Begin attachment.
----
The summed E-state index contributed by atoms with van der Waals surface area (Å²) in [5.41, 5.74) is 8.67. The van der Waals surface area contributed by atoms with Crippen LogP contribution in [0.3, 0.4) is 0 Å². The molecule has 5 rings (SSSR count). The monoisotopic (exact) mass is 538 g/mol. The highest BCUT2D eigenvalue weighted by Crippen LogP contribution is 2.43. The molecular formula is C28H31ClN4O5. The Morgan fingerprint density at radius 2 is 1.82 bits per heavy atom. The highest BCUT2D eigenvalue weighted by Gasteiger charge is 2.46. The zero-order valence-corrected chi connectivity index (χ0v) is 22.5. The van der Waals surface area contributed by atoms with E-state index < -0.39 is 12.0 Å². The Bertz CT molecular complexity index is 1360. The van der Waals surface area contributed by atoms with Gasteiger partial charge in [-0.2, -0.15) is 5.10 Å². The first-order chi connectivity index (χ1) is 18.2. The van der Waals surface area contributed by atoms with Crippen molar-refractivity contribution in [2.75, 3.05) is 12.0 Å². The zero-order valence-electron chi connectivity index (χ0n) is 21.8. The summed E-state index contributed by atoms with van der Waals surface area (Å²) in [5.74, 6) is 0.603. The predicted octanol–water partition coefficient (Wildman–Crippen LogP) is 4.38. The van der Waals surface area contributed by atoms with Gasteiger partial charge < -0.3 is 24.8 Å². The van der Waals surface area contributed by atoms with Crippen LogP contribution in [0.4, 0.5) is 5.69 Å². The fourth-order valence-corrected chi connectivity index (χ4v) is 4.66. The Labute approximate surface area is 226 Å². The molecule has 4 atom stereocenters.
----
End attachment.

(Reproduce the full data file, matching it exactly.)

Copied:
The summed E-state index contributed by atoms with van der Waals surface area (Å²) in [5.41, 5.74) is 8.67. The van der Waals surface area contributed by atoms with Crippen LogP contribution in [0.3, 0.4) is 0 Å². The molecule has 5 rings (SSSR count). The monoisotopic (exact) mass is 538 g/mol. The highest BCUT2D eigenvalue weighted by Crippen LogP contribution is 2.43. The molecular formula is C28H31ClN4O5. The Morgan fingerprint density at radius 2 is 1.82 bits per heavy atom. The highest BCUT2D eigenvalue weighted by Gasteiger charge is 2.46. The zero-order valence-corrected chi connectivity index (χ0v) is 22.5. The van der Waals surface area contributed by atoms with E-state index < -0.39 is 12.0 Å². The Bertz CT molecular complexity index is 1360. The van der Waals surface area contributed by atoms with Gasteiger partial charge in [-0.2, -0.15) is 5.10 Å². The first-order chi connectivity index (χ1) is 18.2. The van der Waals surface area contributed by atoms with Crippen molar-refractivity contribution in [2.75, 3.05) is 12.0 Å². The zero-order valence-electron chi connectivity index (χ0n) is 21.8. The summed E-state index contributed by atoms with van der Waals surface area (Å²) in [5.74, 6) is 0.603. The predicted octanol–water partition coefficient (Wildman–Crippen LogP) is 4.38. The van der Waals surface area contributed by atoms with Gasteiger partial charge < -0.3 is 24.8 Å². The van der Waals surface area contributed by atoms with Crippen LogP contribution in [0.4, 0.5) is 5.69 Å². The fourth-order valence-corrected chi connectivity index (χ4v) is 4.66. The Labute approximate surface area is 226 Å². The molecule has 4 atom stereocenters.